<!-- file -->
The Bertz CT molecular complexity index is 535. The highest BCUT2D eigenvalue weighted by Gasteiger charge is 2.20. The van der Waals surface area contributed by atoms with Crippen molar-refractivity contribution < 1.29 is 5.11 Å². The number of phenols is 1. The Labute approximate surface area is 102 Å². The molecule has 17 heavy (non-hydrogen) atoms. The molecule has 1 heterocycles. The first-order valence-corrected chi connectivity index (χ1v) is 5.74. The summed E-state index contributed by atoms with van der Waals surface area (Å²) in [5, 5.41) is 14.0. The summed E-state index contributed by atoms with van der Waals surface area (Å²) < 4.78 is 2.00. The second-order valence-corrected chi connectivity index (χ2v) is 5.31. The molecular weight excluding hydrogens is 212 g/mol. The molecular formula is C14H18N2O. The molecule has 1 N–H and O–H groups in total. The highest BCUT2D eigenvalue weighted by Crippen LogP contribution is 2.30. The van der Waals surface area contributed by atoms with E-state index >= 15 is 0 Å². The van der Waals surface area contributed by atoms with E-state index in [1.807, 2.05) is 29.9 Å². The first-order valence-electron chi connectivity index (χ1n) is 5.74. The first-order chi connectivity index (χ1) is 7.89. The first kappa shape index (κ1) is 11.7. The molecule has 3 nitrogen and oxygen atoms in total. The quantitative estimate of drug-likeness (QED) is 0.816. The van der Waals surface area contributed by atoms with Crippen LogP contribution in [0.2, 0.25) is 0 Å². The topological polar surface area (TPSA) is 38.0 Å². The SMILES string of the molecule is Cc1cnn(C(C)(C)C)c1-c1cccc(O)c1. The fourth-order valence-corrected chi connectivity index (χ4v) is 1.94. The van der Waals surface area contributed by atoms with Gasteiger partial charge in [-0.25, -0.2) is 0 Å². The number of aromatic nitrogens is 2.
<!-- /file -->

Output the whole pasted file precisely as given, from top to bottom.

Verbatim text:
The Bertz CT molecular complexity index is 535. The highest BCUT2D eigenvalue weighted by Gasteiger charge is 2.20. The van der Waals surface area contributed by atoms with Crippen molar-refractivity contribution < 1.29 is 5.11 Å². The number of phenols is 1. The Labute approximate surface area is 102 Å². The molecule has 17 heavy (non-hydrogen) atoms. The molecule has 1 heterocycles. The first-order valence-corrected chi connectivity index (χ1v) is 5.74. The summed E-state index contributed by atoms with van der Waals surface area (Å²) in [5, 5.41) is 14.0. The summed E-state index contributed by atoms with van der Waals surface area (Å²) < 4.78 is 2.00. The second-order valence-corrected chi connectivity index (χ2v) is 5.31. The molecular weight excluding hydrogens is 212 g/mol. The molecular formula is C14H18N2O. The molecule has 1 N–H and O–H groups in total. The highest BCUT2D eigenvalue weighted by Crippen LogP contribution is 2.30. The van der Waals surface area contributed by atoms with E-state index >= 15 is 0 Å². The van der Waals surface area contributed by atoms with E-state index in [1.807, 2.05) is 29.9 Å². The first-order valence-electron chi connectivity index (χ1n) is 5.74. The first-order chi connectivity index (χ1) is 7.89. The first kappa shape index (κ1) is 11.7. The molecule has 3 nitrogen and oxygen atoms in total. The quantitative estimate of drug-likeness (QED) is 0.816. The van der Waals surface area contributed by atoms with Crippen LogP contribution in [0.2, 0.25) is 0 Å². The topological polar surface area (TPSA) is 38.0 Å². The SMILES string of the molecule is Cc1cnn(C(C)(C)C)c1-c1cccc(O)c1. The fourth-order valence-corrected chi connectivity index (χ4v) is 1.94. The van der Waals surface area contributed by atoms with Gasteiger partial charge in [-0.25, -0.2) is 0 Å². The number of aromatic nitrogens is 2.